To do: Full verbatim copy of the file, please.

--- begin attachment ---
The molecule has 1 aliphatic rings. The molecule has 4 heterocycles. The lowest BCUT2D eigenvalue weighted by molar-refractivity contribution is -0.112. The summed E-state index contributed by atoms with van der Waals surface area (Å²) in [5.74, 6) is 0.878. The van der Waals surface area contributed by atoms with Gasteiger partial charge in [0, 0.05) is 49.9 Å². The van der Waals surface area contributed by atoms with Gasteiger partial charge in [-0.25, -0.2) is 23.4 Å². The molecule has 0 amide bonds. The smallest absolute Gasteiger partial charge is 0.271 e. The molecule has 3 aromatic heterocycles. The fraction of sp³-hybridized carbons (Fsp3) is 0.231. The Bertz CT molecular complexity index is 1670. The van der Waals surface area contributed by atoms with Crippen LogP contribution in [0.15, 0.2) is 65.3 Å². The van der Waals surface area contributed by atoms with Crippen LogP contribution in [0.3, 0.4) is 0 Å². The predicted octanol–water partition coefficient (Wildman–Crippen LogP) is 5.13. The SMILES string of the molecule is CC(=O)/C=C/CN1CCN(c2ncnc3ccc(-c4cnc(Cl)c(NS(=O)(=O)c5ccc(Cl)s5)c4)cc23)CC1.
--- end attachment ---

The molecule has 1 aliphatic rings. The molecule has 4 heterocycles. The lowest BCUT2D eigenvalue weighted by molar-refractivity contribution is -0.112. The summed E-state index contributed by atoms with van der Waals surface area (Å²) in [5.74, 6) is 0.878. The van der Waals surface area contributed by atoms with Gasteiger partial charge in [0, 0.05) is 49.9 Å². The van der Waals surface area contributed by atoms with Gasteiger partial charge in [-0.25, -0.2) is 23.4 Å². The molecule has 0 amide bonds. The smallest absolute Gasteiger partial charge is 0.271 e. The molecule has 3 aromatic heterocycles. The fraction of sp³-hybridized carbons (Fsp3) is 0.231. The Bertz CT molecular complexity index is 1670. The van der Waals surface area contributed by atoms with Crippen LogP contribution in [0.15, 0.2) is 65.3 Å². The van der Waals surface area contributed by atoms with Crippen LogP contribution in [0.3, 0.4) is 0 Å². The predicted octanol–water partition coefficient (Wildman–Crippen LogP) is 5.13. The SMILES string of the molecule is CC(=O)/C=C/CN1CCN(c2ncnc3ccc(-c4cnc(Cl)c(NS(=O)(=O)c5ccc(Cl)s5)c4)cc23)CC1.